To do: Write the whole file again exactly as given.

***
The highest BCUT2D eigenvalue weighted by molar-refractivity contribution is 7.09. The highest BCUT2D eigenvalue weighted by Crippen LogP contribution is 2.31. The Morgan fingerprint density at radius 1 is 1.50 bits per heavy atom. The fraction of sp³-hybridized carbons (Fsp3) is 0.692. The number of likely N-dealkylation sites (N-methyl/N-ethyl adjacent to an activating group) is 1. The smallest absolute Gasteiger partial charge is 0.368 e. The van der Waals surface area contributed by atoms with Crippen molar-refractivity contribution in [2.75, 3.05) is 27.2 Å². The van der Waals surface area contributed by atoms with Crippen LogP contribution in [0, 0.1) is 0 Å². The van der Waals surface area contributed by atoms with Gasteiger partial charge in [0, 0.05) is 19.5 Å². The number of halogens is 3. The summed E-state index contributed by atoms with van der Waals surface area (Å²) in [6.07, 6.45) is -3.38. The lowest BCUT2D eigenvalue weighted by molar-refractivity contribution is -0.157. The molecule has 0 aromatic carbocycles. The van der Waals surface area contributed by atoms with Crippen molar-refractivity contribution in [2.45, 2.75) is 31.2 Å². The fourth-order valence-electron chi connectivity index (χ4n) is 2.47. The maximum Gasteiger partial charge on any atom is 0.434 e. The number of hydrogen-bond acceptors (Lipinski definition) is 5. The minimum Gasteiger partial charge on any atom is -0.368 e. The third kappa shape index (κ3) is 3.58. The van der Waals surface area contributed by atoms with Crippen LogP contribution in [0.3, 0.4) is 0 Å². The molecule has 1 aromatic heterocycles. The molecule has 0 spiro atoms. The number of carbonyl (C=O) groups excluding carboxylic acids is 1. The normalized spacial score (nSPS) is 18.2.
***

The highest BCUT2D eigenvalue weighted by molar-refractivity contribution is 7.09. The highest BCUT2D eigenvalue weighted by Crippen LogP contribution is 2.31. The Morgan fingerprint density at radius 1 is 1.50 bits per heavy atom. The fraction of sp³-hybridized carbons (Fsp3) is 0.692. The number of likely N-dealkylation sites (N-methyl/N-ethyl adjacent to an activating group) is 1. The smallest absolute Gasteiger partial charge is 0.368 e. The van der Waals surface area contributed by atoms with Crippen molar-refractivity contribution in [2.75, 3.05) is 27.2 Å². The van der Waals surface area contributed by atoms with Crippen LogP contribution in [0, 0.1) is 0 Å². The van der Waals surface area contributed by atoms with Gasteiger partial charge in [0, 0.05) is 19.5 Å². The number of halogens is 3. The summed E-state index contributed by atoms with van der Waals surface area (Å²) in [6.07, 6.45) is -3.38. The lowest BCUT2D eigenvalue weighted by molar-refractivity contribution is -0.157. The molecule has 0 aromatic carbocycles. The van der Waals surface area contributed by atoms with Crippen molar-refractivity contribution in [2.45, 2.75) is 31.2 Å². The fourth-order valence-electron chi connectivity index (χ4n) is 2.47. The maximum Gasteiger partial charge on any atom is 0.434 e. The number of hydrogen-bond acceptors (Lipinski definition) is 5. The minimum Gasteiger partial charge on any atom is -0.368 e. The third kappa shape index (κ3) is 3.58. The van der Waals surface area contributed by atoms with Crippen LogP contribution in [0.3, 0.4) is 0 Å². The molecule has 1 aromatic heterocycles. The molecule has 0 spiro atoms. The number of carbonyl (C=O) groups excluding carboxylic acids is 1. The normalized spacial score (nSPS) is 18.2.